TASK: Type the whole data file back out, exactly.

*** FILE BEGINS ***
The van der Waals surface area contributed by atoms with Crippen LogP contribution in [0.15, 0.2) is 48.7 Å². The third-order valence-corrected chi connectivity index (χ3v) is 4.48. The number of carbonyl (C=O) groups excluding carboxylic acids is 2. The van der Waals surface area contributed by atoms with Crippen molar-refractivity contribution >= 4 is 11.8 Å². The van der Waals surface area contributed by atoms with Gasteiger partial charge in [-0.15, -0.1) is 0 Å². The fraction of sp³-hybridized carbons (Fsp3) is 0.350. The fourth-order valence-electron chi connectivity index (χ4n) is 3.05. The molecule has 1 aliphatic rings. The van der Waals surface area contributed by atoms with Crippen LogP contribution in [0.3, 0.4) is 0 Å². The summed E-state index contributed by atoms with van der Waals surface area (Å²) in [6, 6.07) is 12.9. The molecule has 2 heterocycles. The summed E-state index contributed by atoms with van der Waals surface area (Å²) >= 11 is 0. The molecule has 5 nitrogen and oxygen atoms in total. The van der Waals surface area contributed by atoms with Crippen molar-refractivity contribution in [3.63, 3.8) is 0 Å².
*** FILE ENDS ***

The van der Waals surface area contributed by atoms with Crippen LogP contribution in [0.15, 0.2) is 48.7 Å². The third-order valence-corrected chi connectivity index (χ3v) is 4.48. The number of carbonyl (C=O) groups excluding carboxylic acids is 2. The van der Waals surface area contributed by atoms with Crippen molar-refractivity contribution >= 4 is 11.8 Å². The van der Waals surface area contributed by atoms with Gasteiger partial charge in [-0.15, -0.1) is 0 Å². The fraction of sp³-hybridized carbons (Fsp3) is 0.350. The fourth-order valence-electron chi connectivity index (χ4n) is 3.05. The molecule has 1 aliphatic rings. The van der Waals surface area contributed by atoms with Crippen LogP contribution in [0.3, 0.4) is 0 Å². The summed E-state index contributed by atoms with van der Waals surface area (Å²) in [6, 6.07) is 12.9. The molecule has 2 heterocycles. The summed E-state index contributed by atoms with van der Waals surface area (Å²) >= 11 is 0. The molecule has 5 nitrogen and oxygen atoms in total. The van der Waals surface area contributed by atoms with Crippen molar-refractivity contribution in [3.63, 3.8) is 0 Å².